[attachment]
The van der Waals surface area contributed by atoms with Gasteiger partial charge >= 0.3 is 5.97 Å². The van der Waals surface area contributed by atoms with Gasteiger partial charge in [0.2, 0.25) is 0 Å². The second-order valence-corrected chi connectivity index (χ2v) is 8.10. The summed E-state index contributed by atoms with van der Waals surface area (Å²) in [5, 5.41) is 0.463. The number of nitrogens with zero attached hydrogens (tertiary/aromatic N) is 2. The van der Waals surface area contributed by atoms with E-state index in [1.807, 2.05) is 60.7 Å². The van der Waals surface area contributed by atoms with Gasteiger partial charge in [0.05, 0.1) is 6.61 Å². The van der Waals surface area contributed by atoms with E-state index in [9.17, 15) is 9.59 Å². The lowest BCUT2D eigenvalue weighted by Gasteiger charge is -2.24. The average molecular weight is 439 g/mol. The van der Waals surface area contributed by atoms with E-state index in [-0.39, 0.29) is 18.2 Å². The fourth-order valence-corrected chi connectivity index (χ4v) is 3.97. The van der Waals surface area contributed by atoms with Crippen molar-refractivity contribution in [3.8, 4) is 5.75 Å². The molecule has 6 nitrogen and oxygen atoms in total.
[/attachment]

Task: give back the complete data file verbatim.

The van der Waals surface area contributed by atoms with Gasteiger partial charge >= 0.3 is 5.97 Å². The van der Waals surface area contributed by atoms with Gasteiger partial charge in [0.2, 0.25) is 0 Å². The second-order valence-corrected chi connectivity index (χ2v) is 8.10. The summed E-state index contributed by atoms with van der Waals surface area (Å²) in [5, 5.41) is 0.463. The number of nitrogens with zero attached hydrogens (tertiary/aromatic N) is 2. The van der Waals surface area contributed by atoms with E-state index in [1.807, 2.05) is 60.7 Å². The van der Waals surface area contributed by atoms with Gasteiger partial charge in [0.05, 0.1) is 6.61 Å². The van der Waals surface area contributed by atoms with E-state index in [9.17, 15) is 9.59 Å². The lowest BCUT2D eigenvalue weighted by Gasteiger charge is -2.24. The average molecular weight is 439 g/mol. The van der Waals surface area contributed by atoms with E-state index in [-0.39, 0.29) is 18.2 Å². The fourth-order valence-corrected chi connectivity index (χ4v) is 3.97. The van der Waals surface area contributed by atoms with Crippen molar-refractivity contribution in [3.8, 4) is 5.75 Å². The molecule has 6 nitrogen and oxygen atoms in total.